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Coconut Oil: Health or Hype?

coconutA few months ago, I was at the store waiting at the checkout line and I couldn’t help but notice one of the top shelves stacked with rows and rows of coconut water. I turned to my husband and asked what that was all about. My husband replied that both drinking coconut water and using coconut oil in processed food or in cooking had surged in popularity because of all the health claims promoted by people like Dr. Mercola and Dr. Oz. At that point, my curiosity was piqued and I had to find out if this new craze had some actual scientific evidence backing it up or if it was just hype.

Do the claims hold water?
Coconut water (the liquid inside the coconut) and coconut oil are currently being hyped as miracle foods. Proponents claim that adding coconut oil or coconut water to your diet can prevent Alzheimer’s, enhance your immune system, help with weight loss and that it is good for the heart, just to name a few. However, at this time, these claims appear to be hype with with no hard scientific proof to back them up.

Why should coconut oil be consumed in moderation?
Coconut oil is very high in saturated fats. Although virgin coconut oil is not as bad as once thought because it contains a blend of short and medium chain fatty acids (primarily lauric and myristic), which are now considered less unhealthy than other types of saturated fatty acids, it is still a fat that can raise bad cholesterol levels and possibly increase the risk of cardiovascular issues. So, it should be consumed in moderation. The American Heart Association Nutritional committee still highly recommends that an adult should limit their saturated fat intake (which includes coconut oil) to less than seven percent of their total daily calories.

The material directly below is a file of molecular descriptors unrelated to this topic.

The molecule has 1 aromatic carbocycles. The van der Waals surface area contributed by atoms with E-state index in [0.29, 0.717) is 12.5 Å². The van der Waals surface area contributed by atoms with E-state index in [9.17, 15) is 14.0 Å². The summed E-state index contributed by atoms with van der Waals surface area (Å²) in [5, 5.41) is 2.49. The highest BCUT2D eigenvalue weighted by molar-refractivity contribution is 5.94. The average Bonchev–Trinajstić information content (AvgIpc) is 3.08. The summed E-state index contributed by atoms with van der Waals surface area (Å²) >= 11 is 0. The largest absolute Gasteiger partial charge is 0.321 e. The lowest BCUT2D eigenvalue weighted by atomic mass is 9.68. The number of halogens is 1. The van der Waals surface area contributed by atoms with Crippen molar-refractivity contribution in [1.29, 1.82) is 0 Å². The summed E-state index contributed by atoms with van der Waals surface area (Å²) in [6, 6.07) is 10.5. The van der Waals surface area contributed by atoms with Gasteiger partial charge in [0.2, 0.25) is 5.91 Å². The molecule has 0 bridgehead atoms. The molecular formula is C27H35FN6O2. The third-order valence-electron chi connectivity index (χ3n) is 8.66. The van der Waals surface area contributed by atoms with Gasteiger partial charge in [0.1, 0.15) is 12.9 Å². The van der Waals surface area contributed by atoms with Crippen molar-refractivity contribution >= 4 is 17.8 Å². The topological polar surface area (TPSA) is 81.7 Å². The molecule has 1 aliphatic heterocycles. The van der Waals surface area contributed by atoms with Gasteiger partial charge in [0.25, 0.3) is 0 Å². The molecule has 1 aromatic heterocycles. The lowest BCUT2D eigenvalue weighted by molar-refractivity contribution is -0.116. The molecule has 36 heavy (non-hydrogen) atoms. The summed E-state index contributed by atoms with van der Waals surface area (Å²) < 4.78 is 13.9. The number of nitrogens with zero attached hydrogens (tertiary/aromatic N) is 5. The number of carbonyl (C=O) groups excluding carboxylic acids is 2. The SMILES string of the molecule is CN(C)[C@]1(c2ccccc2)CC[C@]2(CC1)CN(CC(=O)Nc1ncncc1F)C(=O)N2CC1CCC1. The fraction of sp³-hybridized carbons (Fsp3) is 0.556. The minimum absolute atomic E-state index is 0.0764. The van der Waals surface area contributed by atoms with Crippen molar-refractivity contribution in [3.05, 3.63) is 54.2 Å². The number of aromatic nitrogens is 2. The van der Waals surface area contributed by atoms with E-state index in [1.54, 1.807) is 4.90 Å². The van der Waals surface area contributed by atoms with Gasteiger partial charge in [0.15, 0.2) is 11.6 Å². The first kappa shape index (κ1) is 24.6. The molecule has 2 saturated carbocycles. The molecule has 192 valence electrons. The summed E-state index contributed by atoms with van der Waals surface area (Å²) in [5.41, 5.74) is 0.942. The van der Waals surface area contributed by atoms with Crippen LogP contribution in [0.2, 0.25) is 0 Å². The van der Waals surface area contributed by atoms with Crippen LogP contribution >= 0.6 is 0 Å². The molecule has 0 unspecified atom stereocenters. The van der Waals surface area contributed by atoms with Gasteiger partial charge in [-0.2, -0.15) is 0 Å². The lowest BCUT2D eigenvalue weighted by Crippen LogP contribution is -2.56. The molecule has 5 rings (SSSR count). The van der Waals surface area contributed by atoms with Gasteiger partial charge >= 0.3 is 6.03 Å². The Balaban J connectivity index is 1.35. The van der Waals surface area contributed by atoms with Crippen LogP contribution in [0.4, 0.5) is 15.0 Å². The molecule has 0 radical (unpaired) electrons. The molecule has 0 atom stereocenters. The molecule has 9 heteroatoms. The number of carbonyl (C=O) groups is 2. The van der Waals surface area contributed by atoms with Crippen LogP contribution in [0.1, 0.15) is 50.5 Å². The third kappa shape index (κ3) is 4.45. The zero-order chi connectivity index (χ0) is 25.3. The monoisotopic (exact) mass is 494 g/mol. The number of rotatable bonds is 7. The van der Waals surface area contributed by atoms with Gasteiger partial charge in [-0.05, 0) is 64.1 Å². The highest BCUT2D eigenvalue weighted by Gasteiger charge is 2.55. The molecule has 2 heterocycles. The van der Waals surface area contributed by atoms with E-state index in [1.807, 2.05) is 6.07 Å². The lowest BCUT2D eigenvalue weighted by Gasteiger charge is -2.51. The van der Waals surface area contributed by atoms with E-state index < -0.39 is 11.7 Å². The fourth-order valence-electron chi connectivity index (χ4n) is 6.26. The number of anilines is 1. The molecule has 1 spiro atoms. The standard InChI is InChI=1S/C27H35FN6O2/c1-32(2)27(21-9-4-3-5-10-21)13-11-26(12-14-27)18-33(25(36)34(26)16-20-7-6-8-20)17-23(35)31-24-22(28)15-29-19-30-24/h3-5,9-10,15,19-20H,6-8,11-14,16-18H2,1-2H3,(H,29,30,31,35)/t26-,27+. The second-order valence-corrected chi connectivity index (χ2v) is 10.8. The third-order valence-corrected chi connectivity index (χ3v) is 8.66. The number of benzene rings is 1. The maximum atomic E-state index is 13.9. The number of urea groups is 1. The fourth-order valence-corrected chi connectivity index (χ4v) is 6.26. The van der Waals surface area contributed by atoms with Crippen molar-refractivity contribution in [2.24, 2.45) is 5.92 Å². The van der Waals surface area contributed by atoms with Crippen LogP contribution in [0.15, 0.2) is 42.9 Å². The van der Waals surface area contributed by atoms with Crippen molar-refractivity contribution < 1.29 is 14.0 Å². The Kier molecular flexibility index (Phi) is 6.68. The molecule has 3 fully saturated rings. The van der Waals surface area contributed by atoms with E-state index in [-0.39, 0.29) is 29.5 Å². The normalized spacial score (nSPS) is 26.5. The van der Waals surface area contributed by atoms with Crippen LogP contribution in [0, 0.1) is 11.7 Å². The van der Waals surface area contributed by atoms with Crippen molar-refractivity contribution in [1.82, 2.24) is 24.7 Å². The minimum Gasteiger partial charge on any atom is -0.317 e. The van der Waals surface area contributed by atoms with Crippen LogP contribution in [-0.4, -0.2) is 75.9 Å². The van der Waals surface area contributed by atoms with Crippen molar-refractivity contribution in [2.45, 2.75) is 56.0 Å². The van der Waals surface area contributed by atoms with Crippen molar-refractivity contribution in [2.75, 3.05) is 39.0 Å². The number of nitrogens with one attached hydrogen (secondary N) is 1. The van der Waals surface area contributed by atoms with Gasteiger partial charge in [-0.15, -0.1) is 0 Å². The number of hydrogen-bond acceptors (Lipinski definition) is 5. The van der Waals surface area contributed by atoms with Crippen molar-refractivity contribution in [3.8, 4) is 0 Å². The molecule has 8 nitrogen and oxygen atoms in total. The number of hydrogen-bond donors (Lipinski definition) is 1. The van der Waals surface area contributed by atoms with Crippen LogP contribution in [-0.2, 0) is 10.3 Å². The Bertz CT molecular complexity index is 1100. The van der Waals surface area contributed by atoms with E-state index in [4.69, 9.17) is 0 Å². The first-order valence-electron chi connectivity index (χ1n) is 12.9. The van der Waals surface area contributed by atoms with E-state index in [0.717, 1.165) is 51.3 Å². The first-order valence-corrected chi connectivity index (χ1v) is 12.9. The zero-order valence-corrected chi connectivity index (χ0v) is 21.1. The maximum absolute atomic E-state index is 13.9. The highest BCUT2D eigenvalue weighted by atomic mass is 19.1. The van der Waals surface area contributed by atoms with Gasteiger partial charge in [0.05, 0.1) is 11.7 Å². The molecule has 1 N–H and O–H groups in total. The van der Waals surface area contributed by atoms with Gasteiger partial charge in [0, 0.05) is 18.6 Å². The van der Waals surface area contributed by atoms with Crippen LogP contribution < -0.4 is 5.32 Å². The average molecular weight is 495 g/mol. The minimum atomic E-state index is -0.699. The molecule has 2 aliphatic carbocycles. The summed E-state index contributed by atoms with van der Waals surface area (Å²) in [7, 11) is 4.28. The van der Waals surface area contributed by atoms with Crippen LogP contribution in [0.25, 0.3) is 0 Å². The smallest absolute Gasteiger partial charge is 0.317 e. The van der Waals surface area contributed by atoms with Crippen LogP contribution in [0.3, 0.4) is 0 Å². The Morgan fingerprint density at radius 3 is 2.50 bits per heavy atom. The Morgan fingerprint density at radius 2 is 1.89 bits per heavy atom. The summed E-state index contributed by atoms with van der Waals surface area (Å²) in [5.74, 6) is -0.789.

The bottom line:
Don’t be fooled by all the hype about coconut oil. Until there is concrete data to support the health claims, it is best to consume coconut oil in moderation. And if you have a choice between using olive oil and coconut oil, pick olive oil because it contains unsaturated fats that we know are good for us.

References: WebMD and American Heart Association

Comments (1)

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  1. Princess Dee says:

    Wow, way to espouse the party line about saturated fat! How about doing some research before you write articles like this, instead of just relying on recommendations from the American Heart Association, which is heavily influenced by industry dollars? Saturated fat is NOT bad for us.

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